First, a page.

Alright, I’ve voiced my complaints on this season’s “treading water” episodes enough. In light of last week’s exceptional, Ricardo-centric episode, one would assume tonight couldn’t be anything less than a comparative letdown (short of sudden ninja attacks taking over the plot — who doesn’t love sudden ninja attacks?), especially since “The Package” was billed as a Sun/Jin episode. Blech, right? Well, color me pleasantly surprised we got an episode chockful of good stuff to analyze, and a fairly entertaining plot to boot. Ricardus’ journey to eternal life, it ain’t, but I thought it worked pretty damn well. Let’s get on with our customary thematic exercise.
I’d view tonight’s episode as consisting of two plot threads woven throughout. The more tangible of the two was the continuing battle for hearts and minds being conducted between Esau, Jacob, and now Widmore. This is assuming there’s more than two sides to this battle — we don’t yet know where Widmore’s allegiances lie, though his intimations in the past were that he served the Island above all else. I’d tend to place whoever’s looking out for the Island on the “good” side of things, but not necessarily on Jacob’s (assuming he’s good). We don’t yet know who represents good and evil between Jacob and Esau as of yet, and who’s to say either of them is good? Our perceptions are never truly on solid ground.
Perhaps they’re both just using the Island as a means to an end, conducting “exercises” in human morality and corruption in a debate of Biblical proportions, all the “candidates” simply pawns in that activity. Let’s break out your reach-o-vision glasses and assume with me that Widmore is actually the good guy attempting to save the Island and its power from the two warring entities. Widmore tells Jin he’s out to stop Esau from ever leaving the Island, lest the human race would “simply cease to exist” as the proverbial cork is removed and the wine that is hell allowed to spill forth and spread.
The other–and more intriguing–thread was that of our old friend destiny. We’ve talked about it at length many times, and at episode’s beginning, Sun echoes a refrain we’ve heard over the course of Lost about being fed up with destiny and higher purpose and faith and all the spiritual mumbo-jumbo Locke (and now Jack) loved to spew so passionately. Jack now believes their destiny is to unite under the banner of Jacob, striving to destroy Esau to ensure good triumphs and the human race endures. Sun’s had enough of the struggle and just wants her husband back. It’s been three years since they were torn apart, and she’s been on her own with their child, Ji Yeon. The eventual discovery that her husband was still alive has been tempered by the numerous road blocks she’s hit since getting back to the Island, events that seem ordained to keep them separated. As Keamy tells an uncomprehending Jin, “some people just aren’t meant to be together.” It’s almost as if the Island is trying to tell Sun and Jin the very same, in its own way (a bit of Ms. Hawking’s “course correction” at work). But if one’s destiny is pre-ordained and unchangeable (“whatever happens, happens”), why bother living at all? What’s the point? That’s where choice comes in. “No one told the tomato it was supposed to die.”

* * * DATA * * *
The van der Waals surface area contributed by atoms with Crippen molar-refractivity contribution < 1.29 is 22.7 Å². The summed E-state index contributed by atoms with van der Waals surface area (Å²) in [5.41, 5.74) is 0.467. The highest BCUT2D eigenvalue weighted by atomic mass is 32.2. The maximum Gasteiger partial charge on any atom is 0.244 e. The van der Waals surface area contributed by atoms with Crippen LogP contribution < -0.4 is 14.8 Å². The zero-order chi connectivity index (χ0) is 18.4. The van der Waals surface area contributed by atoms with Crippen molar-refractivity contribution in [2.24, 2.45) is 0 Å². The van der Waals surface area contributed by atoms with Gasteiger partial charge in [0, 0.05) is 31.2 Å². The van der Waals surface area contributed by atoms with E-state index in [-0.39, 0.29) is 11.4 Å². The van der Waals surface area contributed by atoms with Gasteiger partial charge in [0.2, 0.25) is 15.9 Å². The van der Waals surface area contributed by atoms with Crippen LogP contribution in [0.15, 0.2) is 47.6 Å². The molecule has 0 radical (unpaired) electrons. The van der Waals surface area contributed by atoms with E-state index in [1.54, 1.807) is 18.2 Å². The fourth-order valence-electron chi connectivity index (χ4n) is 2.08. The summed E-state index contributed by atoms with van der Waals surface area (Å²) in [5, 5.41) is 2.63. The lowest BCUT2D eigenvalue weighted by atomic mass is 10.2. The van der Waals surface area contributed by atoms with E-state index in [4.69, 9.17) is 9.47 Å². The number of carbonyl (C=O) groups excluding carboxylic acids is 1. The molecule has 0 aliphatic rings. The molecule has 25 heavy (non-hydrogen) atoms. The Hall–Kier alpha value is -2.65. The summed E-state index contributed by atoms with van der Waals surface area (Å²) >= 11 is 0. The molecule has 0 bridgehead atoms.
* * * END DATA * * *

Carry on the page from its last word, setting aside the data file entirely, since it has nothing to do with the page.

Prior to his (un)timely death, Faraday reversed his hypothesis that the future was set in stone and one could choose to plot their own course toward an altogether unknown but welcome destiny of a different kind. This led to their attempt to prevent “The Incident” in last season’s finale and the current state of our story (present day vs. flash-sideways). And perhaps the flash-sidewayses represent exactly that: the choice to live the lives they want, for better or worse. That’s not to say the flash-sideways are just hypothetical, imaginary flashes of what could happen; we’ve seen too much evidence to the contrary to assume that at this stage. The cut on Jack’s neck; his appendix scar; Claire’s sudden naming of Aaron; Sun’s odd hesitation when gazing into the mirror.
Ah yes, another mirror. This is the 4th or 5th time this season we’ve seen our castaways gazing into mirrors and having some sort of flash of deja vu or recognition that something is just a bit “off.” The obvious reference is the looking-glass Alice steps through to enter Wonderland in the second Lewis Carroll novel we talked about a few weeks ago. Our flash-sideways reality isn’t just a dream. Consider this: Sun bumps her head while running from Locke/Smokey and is suddenly no longer able to speak English, though she is still able to understand it. Among several other differences, the flash-sideways (X) version of Sun had not yet learned a lick of English. Sawyer tells a distracted Kate near episode’s end that it looked like her brain had taken a “stroll.” I think we may have seen that concept in action with aspects of Sun X’s self intermingling with Island Sun. We have a tangible connection between the two “realities” if so. If I was fortunate to have no job to go to tomorrow, I’d be eager to go back and watch all of the mirror scenes this season to see what aspects of the X characters and Island characters intermingle directly afterward. And I’d probably spend some time thinking about Room 23, subliminal messages, mind control, panopticons, remote viewing and its relation to our flash-sidewayses if I had more time, too.
So, where does this leave us? Well, about six episodes from the end of Lost, that’s where. I don’t have an answer as to what’s going on, but I think you’d all agree that we’re getting new pieces of the mosaic each week and getting very close to an answer.